They say childbirth changes a woman forever but for one woman giving birth for the first time would ultimately send her career in a direction she had never imagined.
After losing three litres of blood after the birth of her first child, Kate Taylor (GradCertClinEd ’20) became aware of how lucky she was to be living in a country with access to quality maternal health care.
‘It was fairly traumatic in the end, but it was managed amazingly well and I came out of it relatively unscathed,’ she says. ‘If that happened to me anywhere else other than in a well-resourced situation I possibly wouldn’t have survived.
‘It really alerted me to the fact that midwives and their practice actually saves lives and it’s more than just cuddling babies.’
Kate is not the only one with appreciation for midwives, with the World Health Organisation declaring 2020 the International Year of the Nurse and Midwife, and 5 May the International Day of the Midwife.
‘The swift action and quality care they provide is essential,’ she says. ‘They work in partnership with doctors and specialists and they’re on the front line.’
Two more children and two university degrees on and Kate is a registered midwife working in clinical practice and lecturing in midwifery at Flinders University’s College of Nursing and Health Sciences.
But it’s her humanitarian pursuits that are truly inspiring. Before studying at university Kate felt she needed to give back to the world and decided to travel to Cambodia to volunteer on a floating medical clinic. She was assigned to maternal care. With no formal midwifery training, she had only experience to lean on and quickly learnt that childbirth for women in low-resourced countries is very different to back at home.
‘I saw a woman with tears rolling down her face, and it haunts me to this very day. She said that her mother had died from giving birth to her and that she herself was now petrified.
‘I thought something must be done here. So, I looked at a few different maternity organisations in Cambodia and there was a couple in the capital city. But we were out in the middle of nowhere and these girls couldn’t access that.
‘On the way back to Australia I was having this internal argument with myself that somebody had to do something. By the time the plane landed I knew that that somebody was going to be me. I’d enrol in midwifery to get my degree and go back and help.’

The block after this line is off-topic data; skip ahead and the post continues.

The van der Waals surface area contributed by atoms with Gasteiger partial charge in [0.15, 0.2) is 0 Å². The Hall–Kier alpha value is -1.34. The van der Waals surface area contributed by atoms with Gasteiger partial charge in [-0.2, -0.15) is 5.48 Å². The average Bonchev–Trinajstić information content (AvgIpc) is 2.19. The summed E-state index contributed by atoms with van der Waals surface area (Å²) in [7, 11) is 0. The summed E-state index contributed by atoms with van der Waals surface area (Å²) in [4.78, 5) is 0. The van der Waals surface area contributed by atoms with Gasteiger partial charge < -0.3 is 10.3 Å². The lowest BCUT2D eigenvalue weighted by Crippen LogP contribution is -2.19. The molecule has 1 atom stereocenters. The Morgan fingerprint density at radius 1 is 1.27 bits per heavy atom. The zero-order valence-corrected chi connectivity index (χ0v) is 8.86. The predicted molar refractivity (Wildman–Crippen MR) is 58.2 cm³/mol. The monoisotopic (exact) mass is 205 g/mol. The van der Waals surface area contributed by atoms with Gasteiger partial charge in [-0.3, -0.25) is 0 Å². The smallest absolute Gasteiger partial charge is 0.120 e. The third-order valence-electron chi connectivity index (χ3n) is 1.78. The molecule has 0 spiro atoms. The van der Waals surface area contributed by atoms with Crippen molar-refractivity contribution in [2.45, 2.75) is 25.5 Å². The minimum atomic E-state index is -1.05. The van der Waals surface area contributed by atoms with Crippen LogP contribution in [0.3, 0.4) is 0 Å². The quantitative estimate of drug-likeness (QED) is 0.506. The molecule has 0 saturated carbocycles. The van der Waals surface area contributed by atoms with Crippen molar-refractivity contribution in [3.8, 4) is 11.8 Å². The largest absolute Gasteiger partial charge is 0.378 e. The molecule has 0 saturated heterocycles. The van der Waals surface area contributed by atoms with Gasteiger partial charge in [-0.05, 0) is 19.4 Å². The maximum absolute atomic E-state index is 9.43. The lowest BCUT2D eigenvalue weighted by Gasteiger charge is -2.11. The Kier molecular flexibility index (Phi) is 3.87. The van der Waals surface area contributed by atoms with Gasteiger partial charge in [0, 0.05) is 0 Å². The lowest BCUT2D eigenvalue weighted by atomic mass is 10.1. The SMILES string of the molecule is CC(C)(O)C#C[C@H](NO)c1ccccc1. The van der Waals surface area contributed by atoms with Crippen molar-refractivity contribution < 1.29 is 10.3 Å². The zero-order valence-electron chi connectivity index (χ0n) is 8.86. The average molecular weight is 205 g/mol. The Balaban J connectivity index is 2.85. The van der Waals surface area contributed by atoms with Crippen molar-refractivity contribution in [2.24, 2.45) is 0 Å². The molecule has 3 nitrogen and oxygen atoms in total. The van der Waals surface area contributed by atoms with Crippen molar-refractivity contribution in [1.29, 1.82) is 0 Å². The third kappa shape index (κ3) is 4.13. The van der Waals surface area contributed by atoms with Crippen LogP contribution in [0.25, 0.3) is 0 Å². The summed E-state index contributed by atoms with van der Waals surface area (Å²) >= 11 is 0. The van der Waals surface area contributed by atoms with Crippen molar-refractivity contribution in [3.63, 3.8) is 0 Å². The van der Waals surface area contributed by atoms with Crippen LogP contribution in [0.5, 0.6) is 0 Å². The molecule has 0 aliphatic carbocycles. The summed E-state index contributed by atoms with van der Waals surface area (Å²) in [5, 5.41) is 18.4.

After three years of study while raising three young children, Kate became a qualified midwife. Since 2007, and with the help of hundreds of maternal health specialists from Australia, she has travelled back to Cambodia and delivered training to more than 4,000 midwives, doctors and traditional birth attendants.
Her maternal health organisation The 2H Project has helped improve maternal health care for Cambodian women and their babies by providing training, education and resources.
During the current COVID-19 crisis, Kate and her team have postponed trips to Cambodia but have fundraised to send PPE (personal protective equipment) such as gloves and hand sanitiser over. They’ve also transitioned all face-to-face training to online and are keeping in virtual contact with hospitals and clinics.
Aside from her humanitarian work, Kate is equally as passionate about maternal education back at home. She teaches future midwives at Flinders University, using her experiences to inspire students about forging a global career.
She is also a Flinders alumni, having studied a Graduate Certificate in Clinical Education in 2019 and is now studying part-time towards a Master’s degree.
‘These students who come through are quite passionate about the midwifery degree before they’ve even started,’ says Kate. ‘I really enjoy letting them know about the options of this global maternity world we live in to try and inspire them to step out and go beyond.’
Despite her worldly experience, people often ask Kate the same question – how many babies have you delivered in your life and does it get boring?
The answer is no – witnessing the miracle of birth is amazing each time, she says.
‘The whole labour experience is horrifically painful but it’s such a worthwhile journey. And then to be with the new parent or parents and play a part in that joy is an absolute honour,’ says Kate. ‘Even when things go wrong, to be able to experience and be a part of that with families who are either exceedingly happy or incredibly sad, it’s a real honour.
‘It’s those real and raw emotions and that make midwifery amazing.’
Flinders graduates have global reach and international impact, read more